President, Barack Obama is in Africa for the second time since becoming President of the United States of America and he is pledging funds to help the continent. This time, he is pledging $7 billion to deal with the energy crisis in sub-Sahara Africa.
“More than two-thirds of the population of sub-Saharan Africa is without electricity, and more than 85% of those living in rural areas lack access,” a statement from the White House has said.
Sub-Saharan Africa will need more than $300 billion to achieve universal electricity access by 2030, the statement added.
This was how the CNN captured the pledge in its reportage: “US President Barack Obama pledged $7 billion Sunday to help combat frequent power blackouts in sub-Saharan Africa.”
Funds from the initiative, dubbed ‘Power Africa’, will be distributed over the next five years, it said.
Most countries in sub-Sahara Africa have huge power deficits leading to constant power outages. These outages are affecting lifestyles and industries. Businesses are losing millions of dollars in revenue and investments as a result.
President Obama is no doubt a charismatic leader. He seems passionate about making a positive impact on the world, but is he getting as much as he wants done? Would this new $7 billion pledge materialize?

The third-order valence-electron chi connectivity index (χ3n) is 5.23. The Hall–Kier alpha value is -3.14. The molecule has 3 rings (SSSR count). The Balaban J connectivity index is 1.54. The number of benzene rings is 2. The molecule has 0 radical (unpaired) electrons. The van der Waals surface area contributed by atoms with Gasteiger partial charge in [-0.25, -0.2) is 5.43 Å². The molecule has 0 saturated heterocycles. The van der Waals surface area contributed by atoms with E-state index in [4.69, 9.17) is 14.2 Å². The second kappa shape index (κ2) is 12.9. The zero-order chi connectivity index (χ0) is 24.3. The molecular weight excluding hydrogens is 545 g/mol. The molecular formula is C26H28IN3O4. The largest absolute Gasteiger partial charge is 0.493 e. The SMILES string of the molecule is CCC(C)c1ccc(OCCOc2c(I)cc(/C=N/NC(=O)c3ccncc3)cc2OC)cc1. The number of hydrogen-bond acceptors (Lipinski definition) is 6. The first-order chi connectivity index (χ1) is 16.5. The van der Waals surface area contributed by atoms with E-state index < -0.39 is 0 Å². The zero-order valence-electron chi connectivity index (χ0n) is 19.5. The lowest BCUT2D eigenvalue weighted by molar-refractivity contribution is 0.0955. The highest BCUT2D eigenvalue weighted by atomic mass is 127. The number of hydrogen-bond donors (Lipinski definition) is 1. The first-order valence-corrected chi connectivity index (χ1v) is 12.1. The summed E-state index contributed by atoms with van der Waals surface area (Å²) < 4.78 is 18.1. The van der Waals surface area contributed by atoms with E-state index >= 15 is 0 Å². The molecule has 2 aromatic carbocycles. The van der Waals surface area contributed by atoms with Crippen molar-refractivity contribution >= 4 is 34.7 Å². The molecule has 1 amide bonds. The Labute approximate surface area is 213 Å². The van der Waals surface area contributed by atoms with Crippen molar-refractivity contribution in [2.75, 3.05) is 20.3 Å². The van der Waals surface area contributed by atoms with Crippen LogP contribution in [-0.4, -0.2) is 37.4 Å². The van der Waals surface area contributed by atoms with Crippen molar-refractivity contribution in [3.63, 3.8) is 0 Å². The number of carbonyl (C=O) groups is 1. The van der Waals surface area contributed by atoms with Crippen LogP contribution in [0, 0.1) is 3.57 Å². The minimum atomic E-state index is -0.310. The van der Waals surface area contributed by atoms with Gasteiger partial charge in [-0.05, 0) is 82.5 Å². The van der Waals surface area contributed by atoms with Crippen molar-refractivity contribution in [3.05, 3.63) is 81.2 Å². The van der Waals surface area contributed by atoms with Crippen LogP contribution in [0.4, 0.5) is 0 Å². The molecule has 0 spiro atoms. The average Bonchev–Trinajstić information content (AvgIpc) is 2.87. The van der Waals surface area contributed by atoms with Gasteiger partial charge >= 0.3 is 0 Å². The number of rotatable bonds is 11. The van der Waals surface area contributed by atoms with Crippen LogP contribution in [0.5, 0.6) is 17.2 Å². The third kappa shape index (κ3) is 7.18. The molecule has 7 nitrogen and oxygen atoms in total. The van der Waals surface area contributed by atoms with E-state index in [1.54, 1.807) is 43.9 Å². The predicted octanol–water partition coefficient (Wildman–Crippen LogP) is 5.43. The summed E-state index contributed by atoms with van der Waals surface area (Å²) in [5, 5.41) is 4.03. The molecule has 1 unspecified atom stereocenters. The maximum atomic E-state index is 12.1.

These questions are necessary because when Obama first came to Ghana in 2009, he made a financial pledge to fix Africa’s broken health care sector, with particular emphasis on public health. He made a pledge of a whopping $63 billion.
Making his policy speech on Africa in Ghana’s Parliament in Accra Saturday July 11, 2009, he said even though enormous progress has been made on the continent in health care and many more people with HIV/AIDS still live productive lives and are getting the drugs they need, “too many still die from diseases that shouldn’t kill them, when children are being killed because of mosquito bites and mothers are dying in child birth, then we know that more progress must be made.”
If that pledge has been fulfilled, it would be worthwhile to know how much of that has been disbursed. It would also be useful to examine what benchmarks were set to attain the goals for which the amount was pledged and if it was ever given, to look out for what has been achieved so far after nearly three years.
It is one thing to pledge, and it is another thing to deliver on the pledge. Before another celebration is organized for this new initiative, looking at the very critical situation of Africa’s energy challenges, and in the light of the truth, there should be compelling reasons to seek to know what happened with the $63 billion pledge to support the health care sector in Africa.
By Emmanuel K. Dogbevi